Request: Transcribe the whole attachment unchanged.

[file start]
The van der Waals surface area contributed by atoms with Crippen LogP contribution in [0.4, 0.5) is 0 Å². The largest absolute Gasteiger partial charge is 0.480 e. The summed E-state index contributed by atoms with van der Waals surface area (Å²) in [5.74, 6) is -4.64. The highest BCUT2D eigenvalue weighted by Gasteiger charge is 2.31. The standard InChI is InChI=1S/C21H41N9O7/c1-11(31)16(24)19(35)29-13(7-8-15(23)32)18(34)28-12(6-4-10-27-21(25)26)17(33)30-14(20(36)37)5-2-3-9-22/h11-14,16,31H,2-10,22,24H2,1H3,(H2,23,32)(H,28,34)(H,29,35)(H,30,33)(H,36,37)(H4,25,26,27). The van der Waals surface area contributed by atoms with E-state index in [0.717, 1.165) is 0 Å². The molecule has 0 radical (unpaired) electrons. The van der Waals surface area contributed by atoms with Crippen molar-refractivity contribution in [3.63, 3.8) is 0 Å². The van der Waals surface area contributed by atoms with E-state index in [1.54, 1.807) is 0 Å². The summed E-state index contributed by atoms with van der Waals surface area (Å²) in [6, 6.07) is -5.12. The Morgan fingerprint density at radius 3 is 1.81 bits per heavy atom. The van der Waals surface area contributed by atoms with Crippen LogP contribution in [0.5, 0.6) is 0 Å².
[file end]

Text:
The van der Waals surface area contributed by atoms with Crippen LogP contribution in [0.4, 0.5) is 0 Å². The largest absolute Gasteiger partial charge is 0.480 e. The summed E-state index contributed by atoms with van der Waals surface area (Å²) in [5.74, 6) is -4.64. The highest BCUT2D eigenvalue weighted by Gasteiger charge is 2.31. The standard InChI is InChI=1S/C21H41N9O7/c1-11(31)16(24)19(35)29-13(7-8-15(23)32)18(34)28-12(6-4-10-27-21(25)26)17(33)30-14(20(36)37)5-2-3-9-22/h11-14,16,31H,2-10,22,24H2,1H3,(H2,23,32)(H,28,34)(H,29,35)(H,30,33)(H,36,37)(H4,25,26,27). The van der Waals surface area contributed by atoms with E-state index in [0.717, 1.165) is 0 Å². The molecule has 0 radical (unpaired) electrons. The van der Waals surface area contributed by atoms with Crippen molar-refractivity contribution in [3.63, 3.8) is 0 Å². The van der Waals surface area contributed by atoms with E-state index in [1.54, 1.807) is 0 Å². The summed E-state index contributed by atoms with van der Waals surface area (Å²) in [6, 6.07) is -5.12. The Morgan fingerprint density at radius 3 is 1.81 bits per heavy atom. The van der Waals surface area contributed by atoms with Crippen LogP contribution in [0.5, 0.6) is 0 Å².